In a little over a month, there have been more than a dozen changes to the system, ranging from postponing immigration hearings to pausing deportation flights to certain countries to swiftly removing migrants arrested at the border and suspending refugee admissions. The tweaks to the system are being made incrementally, though rapidly, as the pandemic continues to spread across the country.
Below is a list of the changes to the immigration system.
US extends travel restrictions with Canada and Mexico
April 20: Acting Department of Homeland Security Secretary Chad Wolf extended restrictions on non-essential travel on the northern and southern border. The restrictions were set to expire after being in place for nearly a month.
The administration also extended authorities that allow the US to immediately expel migrants encountered at the border, including children. CBP said earlier this month it is expelling 80% of everyone encountered in less than two hours.
Administration says it is temporarily amending visa requirements for foreign workers
April 15: The change is designed to help US agricultural employers who rely on foreign workers. Qualified employers who are concerned workers will be unable to enter the US due to travel restrictions can employ those already in the US with a certain visa status.
White House issues memo allowing State Department to impose visa sanctions on countries that don’t repatriate citizens during the pandemic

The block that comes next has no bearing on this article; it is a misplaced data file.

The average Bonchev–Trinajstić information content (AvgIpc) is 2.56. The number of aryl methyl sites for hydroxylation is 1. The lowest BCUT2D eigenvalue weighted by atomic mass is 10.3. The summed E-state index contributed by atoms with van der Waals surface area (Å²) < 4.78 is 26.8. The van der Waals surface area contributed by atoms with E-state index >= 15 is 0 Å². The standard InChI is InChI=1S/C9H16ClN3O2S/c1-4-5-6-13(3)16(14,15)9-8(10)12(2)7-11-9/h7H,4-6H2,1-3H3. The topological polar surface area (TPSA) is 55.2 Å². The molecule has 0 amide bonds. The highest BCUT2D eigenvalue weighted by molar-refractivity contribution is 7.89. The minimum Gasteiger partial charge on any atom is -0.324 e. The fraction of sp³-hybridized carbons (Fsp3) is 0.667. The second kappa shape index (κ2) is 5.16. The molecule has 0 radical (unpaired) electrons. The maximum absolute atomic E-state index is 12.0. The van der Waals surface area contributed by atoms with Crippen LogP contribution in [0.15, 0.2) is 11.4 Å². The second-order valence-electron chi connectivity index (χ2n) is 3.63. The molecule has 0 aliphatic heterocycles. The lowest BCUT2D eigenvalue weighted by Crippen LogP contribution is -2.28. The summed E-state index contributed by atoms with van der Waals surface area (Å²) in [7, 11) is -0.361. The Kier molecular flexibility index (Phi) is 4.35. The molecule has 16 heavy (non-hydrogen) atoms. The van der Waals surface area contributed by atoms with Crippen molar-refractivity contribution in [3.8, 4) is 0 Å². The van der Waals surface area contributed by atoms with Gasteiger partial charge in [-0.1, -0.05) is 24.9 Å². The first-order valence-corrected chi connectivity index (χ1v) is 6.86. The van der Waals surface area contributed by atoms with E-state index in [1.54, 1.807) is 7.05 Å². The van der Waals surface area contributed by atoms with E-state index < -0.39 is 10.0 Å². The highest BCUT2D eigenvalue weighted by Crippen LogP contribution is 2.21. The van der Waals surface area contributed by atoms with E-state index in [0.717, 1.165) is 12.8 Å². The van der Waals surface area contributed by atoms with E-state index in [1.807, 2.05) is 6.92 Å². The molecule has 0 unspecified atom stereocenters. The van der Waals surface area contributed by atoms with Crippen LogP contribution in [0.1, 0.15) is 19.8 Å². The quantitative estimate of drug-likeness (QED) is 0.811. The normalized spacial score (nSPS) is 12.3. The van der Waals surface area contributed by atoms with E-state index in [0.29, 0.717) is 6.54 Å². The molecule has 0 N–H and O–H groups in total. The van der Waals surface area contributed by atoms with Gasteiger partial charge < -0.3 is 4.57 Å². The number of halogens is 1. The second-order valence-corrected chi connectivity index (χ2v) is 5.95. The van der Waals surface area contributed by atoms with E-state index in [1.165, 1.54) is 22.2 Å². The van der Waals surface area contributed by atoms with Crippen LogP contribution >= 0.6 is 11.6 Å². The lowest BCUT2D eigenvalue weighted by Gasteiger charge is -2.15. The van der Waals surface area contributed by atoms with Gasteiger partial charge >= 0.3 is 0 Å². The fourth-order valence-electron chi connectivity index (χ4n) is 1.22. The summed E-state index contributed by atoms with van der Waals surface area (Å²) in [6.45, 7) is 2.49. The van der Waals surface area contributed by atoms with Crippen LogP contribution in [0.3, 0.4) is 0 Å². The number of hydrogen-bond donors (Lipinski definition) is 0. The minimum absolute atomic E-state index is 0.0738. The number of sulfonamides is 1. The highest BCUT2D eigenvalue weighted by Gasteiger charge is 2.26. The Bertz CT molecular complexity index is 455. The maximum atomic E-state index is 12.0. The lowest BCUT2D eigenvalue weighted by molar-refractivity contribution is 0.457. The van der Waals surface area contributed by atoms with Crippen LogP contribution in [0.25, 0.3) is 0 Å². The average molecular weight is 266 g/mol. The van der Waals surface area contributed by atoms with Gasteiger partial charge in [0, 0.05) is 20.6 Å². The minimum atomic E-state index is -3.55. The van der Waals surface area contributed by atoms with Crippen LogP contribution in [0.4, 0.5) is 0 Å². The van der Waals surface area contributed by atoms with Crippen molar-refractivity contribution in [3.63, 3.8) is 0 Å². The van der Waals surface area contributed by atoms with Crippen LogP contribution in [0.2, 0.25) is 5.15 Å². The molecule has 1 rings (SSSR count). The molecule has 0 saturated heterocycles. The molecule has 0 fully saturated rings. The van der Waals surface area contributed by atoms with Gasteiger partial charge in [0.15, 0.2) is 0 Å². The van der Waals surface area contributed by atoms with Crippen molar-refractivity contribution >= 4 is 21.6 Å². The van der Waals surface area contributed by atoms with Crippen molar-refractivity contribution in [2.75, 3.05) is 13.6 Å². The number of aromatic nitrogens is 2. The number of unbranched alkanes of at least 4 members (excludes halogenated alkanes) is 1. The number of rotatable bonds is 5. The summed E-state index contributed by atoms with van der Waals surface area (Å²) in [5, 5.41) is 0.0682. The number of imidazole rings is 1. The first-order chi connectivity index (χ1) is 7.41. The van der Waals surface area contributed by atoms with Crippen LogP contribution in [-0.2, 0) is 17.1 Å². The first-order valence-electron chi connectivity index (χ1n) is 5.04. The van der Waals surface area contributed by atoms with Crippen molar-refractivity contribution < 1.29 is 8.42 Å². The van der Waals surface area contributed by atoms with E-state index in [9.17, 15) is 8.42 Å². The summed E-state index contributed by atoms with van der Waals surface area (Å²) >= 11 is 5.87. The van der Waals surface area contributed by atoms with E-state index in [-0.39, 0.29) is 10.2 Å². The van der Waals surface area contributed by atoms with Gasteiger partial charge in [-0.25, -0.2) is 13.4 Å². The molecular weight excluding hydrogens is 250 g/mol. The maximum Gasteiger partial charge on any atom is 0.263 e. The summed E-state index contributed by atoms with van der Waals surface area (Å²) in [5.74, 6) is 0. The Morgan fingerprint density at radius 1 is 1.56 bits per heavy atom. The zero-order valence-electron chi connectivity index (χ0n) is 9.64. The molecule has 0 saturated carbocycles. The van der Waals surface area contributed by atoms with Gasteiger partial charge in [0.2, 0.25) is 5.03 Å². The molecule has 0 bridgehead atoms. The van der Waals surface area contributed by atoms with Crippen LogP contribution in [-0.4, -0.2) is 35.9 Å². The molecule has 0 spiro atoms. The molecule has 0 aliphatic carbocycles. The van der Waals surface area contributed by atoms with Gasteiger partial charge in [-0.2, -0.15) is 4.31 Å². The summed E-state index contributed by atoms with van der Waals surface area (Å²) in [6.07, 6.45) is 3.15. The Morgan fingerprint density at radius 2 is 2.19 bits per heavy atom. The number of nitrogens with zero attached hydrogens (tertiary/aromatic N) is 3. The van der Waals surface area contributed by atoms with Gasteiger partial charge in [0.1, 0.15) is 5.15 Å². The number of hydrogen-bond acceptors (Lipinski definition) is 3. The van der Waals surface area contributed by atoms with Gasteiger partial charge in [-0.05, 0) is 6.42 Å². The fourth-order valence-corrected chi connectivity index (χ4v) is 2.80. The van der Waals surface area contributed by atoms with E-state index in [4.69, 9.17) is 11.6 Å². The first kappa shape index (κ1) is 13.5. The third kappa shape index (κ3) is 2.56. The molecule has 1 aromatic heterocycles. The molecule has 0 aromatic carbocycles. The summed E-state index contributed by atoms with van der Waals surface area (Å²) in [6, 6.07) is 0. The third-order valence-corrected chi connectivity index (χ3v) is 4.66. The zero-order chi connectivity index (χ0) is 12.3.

“Countries that deny or unreasonably delay the acceptance of their citizens, subjects, nationals, or residents from the United States during the ongoing pandemic caused by SARS-CoV-2 create unacceptable public health risks for Americans,” the memo reads. “The United States must be able to effectuate the repatriation of foreign nationals who violate the laws of the United States.”
Guatemala has raised concerns over repatriation flights. Late last month, a Guatemalan man who was deported from the US tested positive for coronavirus. Guatemalan officials have since warned of more positive cases among deportees and suspended flights for the time being.
The memo notes that the orders are temporary and, “shall cease to apply on December 31, 2020, unless extended.”
ICE releases detainees on a case-by-case basis
April 7: Immigration and Customs Enforcement notified congressional staff that it was reviewing cases of individuals in detention who may be vulnerable to the coronavirus following repeated calls from lawmakers to release detainees.
The agency said that it instructed its field offices to “further assess and consider for release certain individuals deemed to be at greater risk of exposure, consistent with CDC guidelines, reviewing cases of individuals 60 years old and older, as well as those who are pregnant.”
“Additionally, efforts to identify other individuals who may be more vulnerable to COVID-19, based on risk factors identified by the CDC, other than age and pregnancy, are ongoing, based on the recommendations of CDC,” ICE said.
Acting Deputy Secretary of Homeland Security Ken Cuccinelli has since told reporters that ICE released nearly 700 people from custody after conducting medical reviews stemming from concerns about the coronavirus.
Trump administration extends postponement of immigration hearings for “remain in Mexico” cases